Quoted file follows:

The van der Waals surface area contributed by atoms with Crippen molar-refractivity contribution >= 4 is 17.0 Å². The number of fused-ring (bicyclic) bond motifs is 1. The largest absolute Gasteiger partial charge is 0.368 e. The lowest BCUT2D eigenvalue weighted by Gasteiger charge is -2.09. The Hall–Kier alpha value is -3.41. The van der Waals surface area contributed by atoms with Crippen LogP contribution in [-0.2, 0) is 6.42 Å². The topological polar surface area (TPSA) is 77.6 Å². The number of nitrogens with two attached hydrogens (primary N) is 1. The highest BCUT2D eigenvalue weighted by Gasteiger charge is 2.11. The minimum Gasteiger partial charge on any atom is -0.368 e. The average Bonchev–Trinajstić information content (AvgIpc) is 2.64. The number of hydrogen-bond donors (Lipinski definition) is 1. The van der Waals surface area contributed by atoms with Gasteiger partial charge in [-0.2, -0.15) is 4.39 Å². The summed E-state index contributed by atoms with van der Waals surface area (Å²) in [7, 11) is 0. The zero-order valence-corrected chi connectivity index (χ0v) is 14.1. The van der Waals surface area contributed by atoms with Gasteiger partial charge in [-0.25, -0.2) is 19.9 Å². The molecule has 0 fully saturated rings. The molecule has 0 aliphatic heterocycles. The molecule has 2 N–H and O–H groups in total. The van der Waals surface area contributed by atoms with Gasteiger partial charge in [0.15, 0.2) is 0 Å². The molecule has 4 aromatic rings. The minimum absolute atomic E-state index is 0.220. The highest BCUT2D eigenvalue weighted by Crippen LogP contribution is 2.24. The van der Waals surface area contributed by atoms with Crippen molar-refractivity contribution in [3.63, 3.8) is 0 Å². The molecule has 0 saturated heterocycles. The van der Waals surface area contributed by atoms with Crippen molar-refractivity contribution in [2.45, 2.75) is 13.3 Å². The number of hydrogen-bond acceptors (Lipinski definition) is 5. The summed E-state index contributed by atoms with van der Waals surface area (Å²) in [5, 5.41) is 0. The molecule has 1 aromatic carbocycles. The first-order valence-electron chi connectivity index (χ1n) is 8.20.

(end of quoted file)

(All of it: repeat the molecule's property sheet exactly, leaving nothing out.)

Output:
The van der Waals surface area contributed by atoms with Crippen molar-refractivity contribution >= 4 is 17.0 Å². The number of fused-ring (bicyclic) bond motifs is 1. The largest absolute Gasteiger partial charge is 0.368 e. The lowest BCUT2D eigenvalue weighted by Gasteiger charge is -2.09. The Hall–Kier alpha value is -3.41. The van der Waals surface area contributed by atoms with Crippen LogP contribution in [-0.2, 0) is 6.42 Å². The topological polar surface area (TPSA) is 77.6 Å². The number of nitrogens with two attached hydrogens (primary N) is 1. The highest BCUT2D eigenvalue weighted by Gasteiger charge is 2.11. The minimum Gasteiger partial charge on any atom is -0.368 e. The average Bonchev–Trinajstić information content (AvgIpc) is 2.64. The number of hydrogen-bond donors (Lipinski definition) is 1. The van der Waals surface area contributed by atoms with Gasteiger partial charge in [-0.2, -0.15) is 4.39 Å². The summed E-state index contributed by atoms with van der Waals surface area (Å²) in [7, 11) is 0. The zero-order valence-corrected chi connectivity index (χ0v) is 14.1. The van der Waals surface area contributed by atoms with Gasteiger partial charge in [-0.25, -0.2) is 19.9 Å². The molecule has 0 fully saturated rings. The molecule has 0 aliphatic heterocycles. The molecule has 2 N–H and O–H groups in total. The van der Waals surface area contributed by atoms with Gasteiger partial charge in [0.15, 0.2) is 0 Å². The molecule has 4 aromatic rings. The minimum absolute atomic E-state index is 0.220. The highest BCUT2D eigenvalue weighted by Crippen LogP contribution is 2.24. The van der Waals surface area contributed by atoms with Crippen molar-refractivity contribution in [3.63, 3.8) is 0 Å². The molecule has 0 saturated heterocycles. The van der Waals surface area contributed by atoms with Crippen molar-refractivity contribution in [2.45, 2.75) is 13.3 Å². The number of hydrogen-bond acceptors (Lipinski definition) is 5. The summed E-state index contributed by atoms with van der Waals surface area (Å²) in [5, 5.41) is 0. The molecule has 1 aromatic carbocycles. The first-order valence-electron chi connectivity index (χ1n) is 8.20.